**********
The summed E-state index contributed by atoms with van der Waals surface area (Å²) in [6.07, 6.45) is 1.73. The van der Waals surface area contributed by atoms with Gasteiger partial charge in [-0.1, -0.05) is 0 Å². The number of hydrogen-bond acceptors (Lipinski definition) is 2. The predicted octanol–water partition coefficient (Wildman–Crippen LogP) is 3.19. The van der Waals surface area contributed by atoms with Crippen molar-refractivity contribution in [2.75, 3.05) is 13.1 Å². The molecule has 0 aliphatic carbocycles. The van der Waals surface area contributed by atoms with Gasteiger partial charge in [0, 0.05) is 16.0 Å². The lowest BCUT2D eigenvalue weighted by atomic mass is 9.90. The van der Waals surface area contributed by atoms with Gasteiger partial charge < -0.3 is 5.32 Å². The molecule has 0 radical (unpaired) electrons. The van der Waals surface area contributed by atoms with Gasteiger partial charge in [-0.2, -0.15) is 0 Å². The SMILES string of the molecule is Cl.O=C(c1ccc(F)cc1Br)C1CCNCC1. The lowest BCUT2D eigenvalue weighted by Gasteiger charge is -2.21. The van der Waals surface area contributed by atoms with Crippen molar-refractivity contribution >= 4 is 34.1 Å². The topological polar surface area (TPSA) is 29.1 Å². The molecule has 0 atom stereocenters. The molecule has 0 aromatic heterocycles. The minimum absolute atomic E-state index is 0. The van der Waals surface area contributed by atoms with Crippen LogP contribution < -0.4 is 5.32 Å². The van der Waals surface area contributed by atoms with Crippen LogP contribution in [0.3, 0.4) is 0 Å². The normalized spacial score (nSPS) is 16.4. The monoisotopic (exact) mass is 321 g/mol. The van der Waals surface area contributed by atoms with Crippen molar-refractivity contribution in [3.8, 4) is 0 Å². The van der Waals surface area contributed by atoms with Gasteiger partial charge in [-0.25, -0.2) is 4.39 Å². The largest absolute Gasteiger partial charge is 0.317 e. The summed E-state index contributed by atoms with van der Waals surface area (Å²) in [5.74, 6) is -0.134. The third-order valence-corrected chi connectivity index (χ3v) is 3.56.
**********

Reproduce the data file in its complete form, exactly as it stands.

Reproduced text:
The summed E-state index contributed by atoms with van der Waals surface area (Å²) in [6.07, 6.45) is 1.73. The van der Waals surface area contributed by atoms with Gasteiger partial charge in [-0.1, -0.05) is 0 Å². The number of hydrogen-bond acceptors (Lipinski definition) is 2. The predicted octanol–water partition coefficient (Wildman–Crippen LogP) is 3.19. The van der Waals surface area contributed by atoms with Crippen molar-refractivity contribution in [2.75, 3.05) is 13.1 Å². The molecule has 0 aliphatic carbocycles. The van der Waals surface area contributed by atoms with Gasteiger partial charge in [0, 0.05) is 16.0 Å². The lowest BCUT2D eigenvalue weighted by atomic mass is 9.90. The van der Waals surface area contributed by atoms with Gasteiger partial charge < -0.3 is 5.32 Å². The molecule has 0 radical (unpaired) electrons. The van der Waals surface area contributed by atoms with Gasteiger partial charge in [-0.2, -0.15) is 0 Å². The SMILES string of the molecule is Cl.O=C(c1ccc(F)cc1Br)C1CCNCC1. The lowest BCUT2D eigenvalue weighted by Gasteiger charge is -2.21. The van der Waals surface area contributed by atoms with Crippen molar-refractivity contribution >= 4 is 34.1 Å². The topological polar surface area (TPSA) is 29.1 Å². The molecule has 0 atom stereocenters. The molecule has 0 aromatic heterocycles. The minimum absolute atomic E-state index is 0. The van der Waals surface area contributed by atoms with Crippen LogP contribution < -0.4 is 5.32 Å². The van der Waals surface area contributed by atoms with Crippen LogP contribution in [0.3, 0.4) is 0 Å². The normalized spacial score (nSPS) is 16.4. The monoisotopic (exact) mass is 321 g/mol. The van der Waals surface area contributed by atoms with Crippen molar-refractivity contribution in [3.8, 4) is 0 Å². The van der Waals surface area contributed by atoms with Gasteiger partial charge in [-0.25, -0.2) is 4.39 Å². The largest absolute Gasteiger partial charge is 0.317 e. The summed E-state index contributed by atoms with van der Waals surface area (Å²) in [5.74, 6) is -0.134. The third-order valence-corrected chi connectivity index (χ3v) is 3.56.